When the weather briefer told me about the SIGMET I asked if he had any PIREP's supporting it. Yes, he had three - which were collectively the proximate cause for issuing the SIGMET. One was from an aircraft in New Hampshire, one from north of Albany and one from a pilot in northwestern Connecticut (over the Litchfield hills). As these reports were all from "hill country", and my flight path would track just inside the southern boundary of the SIGMET area, I decided to proceed.
The METARs that bracketed my departure from KBDR had this to say:
KBDR 292152Z 30015G22KT 10SM CLR M07/M19 A3020 RMK AO2 PK WND 29026/2129 SLP227 T10671194
KBDR 292052Z 31018G24KT 10SM CLR M06/M19 A3018 RMK AO2 PK WND 29029/2021 SLP221 T10561194 53001
That peak wind report of 26 knots at 290, occurring at 2129Z, was just three minutes before my "wheels up" time (fortunately, from Runway 29).
There was some turbulence on the climb-out that you might have called moderate, but everything was smooth by the time N631S and I got up to 6000 feet MSL. Smooth but slow. The headwind component for my westerly course was 45 to 50 knots, so I saw a lot of ground speed readings in the 80's of knots. Over the Hudson the New York Approach controller cleared me up to 8,000 feet. By the end of that climb my indicated airspeed was down to about 75 knots (N631S's best rate-of-climb speed at sea level is 78 knots) and according to the flight log on FlightAware, this was happening:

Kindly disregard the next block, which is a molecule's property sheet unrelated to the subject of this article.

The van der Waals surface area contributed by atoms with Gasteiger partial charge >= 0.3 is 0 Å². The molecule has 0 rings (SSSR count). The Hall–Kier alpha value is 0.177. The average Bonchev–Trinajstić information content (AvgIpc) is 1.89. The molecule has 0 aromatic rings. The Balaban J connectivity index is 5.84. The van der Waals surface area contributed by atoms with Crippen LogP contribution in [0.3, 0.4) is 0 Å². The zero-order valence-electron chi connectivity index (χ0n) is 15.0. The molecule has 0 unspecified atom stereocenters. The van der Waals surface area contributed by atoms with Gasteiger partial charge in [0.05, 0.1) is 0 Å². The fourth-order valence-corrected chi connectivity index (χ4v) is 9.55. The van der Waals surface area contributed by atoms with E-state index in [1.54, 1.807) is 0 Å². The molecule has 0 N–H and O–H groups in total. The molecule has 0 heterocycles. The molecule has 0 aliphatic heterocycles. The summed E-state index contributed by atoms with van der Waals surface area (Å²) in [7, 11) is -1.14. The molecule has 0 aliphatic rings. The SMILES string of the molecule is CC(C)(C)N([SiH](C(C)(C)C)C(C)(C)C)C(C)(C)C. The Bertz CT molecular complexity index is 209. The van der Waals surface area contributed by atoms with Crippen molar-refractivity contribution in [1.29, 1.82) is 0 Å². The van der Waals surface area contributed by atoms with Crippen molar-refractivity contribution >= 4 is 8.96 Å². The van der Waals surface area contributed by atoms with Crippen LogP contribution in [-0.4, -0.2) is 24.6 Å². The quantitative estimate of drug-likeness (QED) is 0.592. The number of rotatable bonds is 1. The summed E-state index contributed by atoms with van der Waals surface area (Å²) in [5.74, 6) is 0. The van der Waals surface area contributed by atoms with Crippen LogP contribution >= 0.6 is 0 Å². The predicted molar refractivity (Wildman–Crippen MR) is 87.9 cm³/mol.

Time Lat Long Course Knots mph Mach Alt Climb Rate 17:00 41.22 73.80 270° 36 41 0.06 8,000 +180
Yes, that's a roaring 36 knots over the ground. It was one of those days where you could easily drop back into slow flight and watch as the airplane went backwards at 10 or 15 knots.
Soon thereafter I had the following exchange with the New York Approach controller...
[N631S]: "New York, Skylane 31 Sierra, request."
[Approach]: "31 Sierra, go ahead."
[N631S]: "Any chance of Direct LANNA along here?"
[Approach]: "I hate to be the one to break this to you, but you're pretty slow today and I've got Newark arrivals backed up. It'll be a few minutes."
[N631S]: (sounding contrite) "Sorry for that...it's pretty windy up here today."
[Approach]: (best "there, there, it's OK" voice) "That's all right, it's not your fault. I'll have LANNA for you in a couple of miles."
And he did.
At right, here's what the entire flight track looked like. I finally made it to Sparta at 2223Z (about 50 minutes to go about 60 nautical miles), got to FLOAT intersection (just about over Reading, PA) 42 minutes later, and landed at KVKX at 0008Z. Everything happened a lot more quickly after the course became more south than west.
The storm system that has been tracking across the lower tier of states the last couple of days is making itself felt here in Virginia this morning - it's snowing as I write and the forecast calls for about 3 inches of accumulation. But with a little luck this will be gone soon and by Monday morning conditions will be good for a return flight to KBDR. More on that, later.